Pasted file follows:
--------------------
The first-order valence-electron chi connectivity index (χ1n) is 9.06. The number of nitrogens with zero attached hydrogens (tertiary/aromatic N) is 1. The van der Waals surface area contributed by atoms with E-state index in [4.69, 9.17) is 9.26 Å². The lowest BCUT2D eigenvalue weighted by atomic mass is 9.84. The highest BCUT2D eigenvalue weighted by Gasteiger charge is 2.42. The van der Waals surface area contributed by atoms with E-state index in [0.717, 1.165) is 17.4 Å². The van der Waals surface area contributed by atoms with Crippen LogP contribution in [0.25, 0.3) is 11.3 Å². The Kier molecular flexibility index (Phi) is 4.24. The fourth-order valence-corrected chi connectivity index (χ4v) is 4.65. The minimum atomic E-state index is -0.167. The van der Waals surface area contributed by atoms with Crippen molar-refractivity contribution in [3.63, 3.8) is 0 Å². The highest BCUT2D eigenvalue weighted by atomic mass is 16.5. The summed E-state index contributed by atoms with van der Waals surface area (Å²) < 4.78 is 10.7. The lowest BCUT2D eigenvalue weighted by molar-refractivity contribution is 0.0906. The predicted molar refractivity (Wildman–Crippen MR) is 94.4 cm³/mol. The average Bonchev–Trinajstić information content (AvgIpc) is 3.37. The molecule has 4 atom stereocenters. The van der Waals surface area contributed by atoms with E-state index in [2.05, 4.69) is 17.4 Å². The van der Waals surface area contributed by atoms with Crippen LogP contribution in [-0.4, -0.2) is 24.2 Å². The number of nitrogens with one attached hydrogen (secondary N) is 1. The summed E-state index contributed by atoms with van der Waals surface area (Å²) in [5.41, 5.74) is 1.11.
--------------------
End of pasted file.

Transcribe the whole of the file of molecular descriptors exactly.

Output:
The first-order valence-electron chi connectivity index (χ1n) is 9.06. The number of nitrogens with zero attached hydrogens (tertiary/aromatic N) is 1. The van der Waals surface area contributed by atoms with E-state index in [4.69, 9.17) is 9.26 Å². The lowest BCUT2D eigenvalue weighted by atomic mass is 9.84. The highest BCUT2D eigenvalue weighted by Gasteiger charge is 2.42. The van der Waals surface area contributed by atoms with E-state index in [0.717, 1.165) is 17.4 Å². The van der Waals surface area contributed by atoms with Crippen LogP contribution in [0.25, 0.3) is 11.3 Å². The Kier molecular flexibility index (Phi) is 4.24. The fourth-order valence-corrected chi connectivity index (χ4v) is 4.65. The minimum atomic E-state index is -0.167. The van der Waals surface area contributed by atoms with Crippen molar-refractivity contribution in [3.63, 3.8) is 0 Å². The highest BCUT2D eigenvalue weighted by atomic mass is 16.5. The summed E-state index contributed by atoms with van der Waals surface area (Å²) < 4.78 is 10.7. The lowest BCUT2D eigenvalue weighted by molar-refractivity contribution is 0.0906. The predicted molar refractivity (Wildman–Crippen MR) is 94.4 cm³/mol. The average Bonchev–Trinajstić information content (AvgIpc) is 3.37. The molecule has 4 atom stereocenters. The van der Waals surface area contributed by atoms with E-state index in [2.05, 4.69) is 17.4 Å². The van der Waals surface area contributed by atoms with Crippen LogP contribution in [-0.4, -0.2) is 24.2 Å². The number of nitrogens with one attached hydrogen (secondary N) is 1. The summed E-state index contributed by atoms with van der Waals surface area (Å²) in [5.41, 5.74) is 1.11.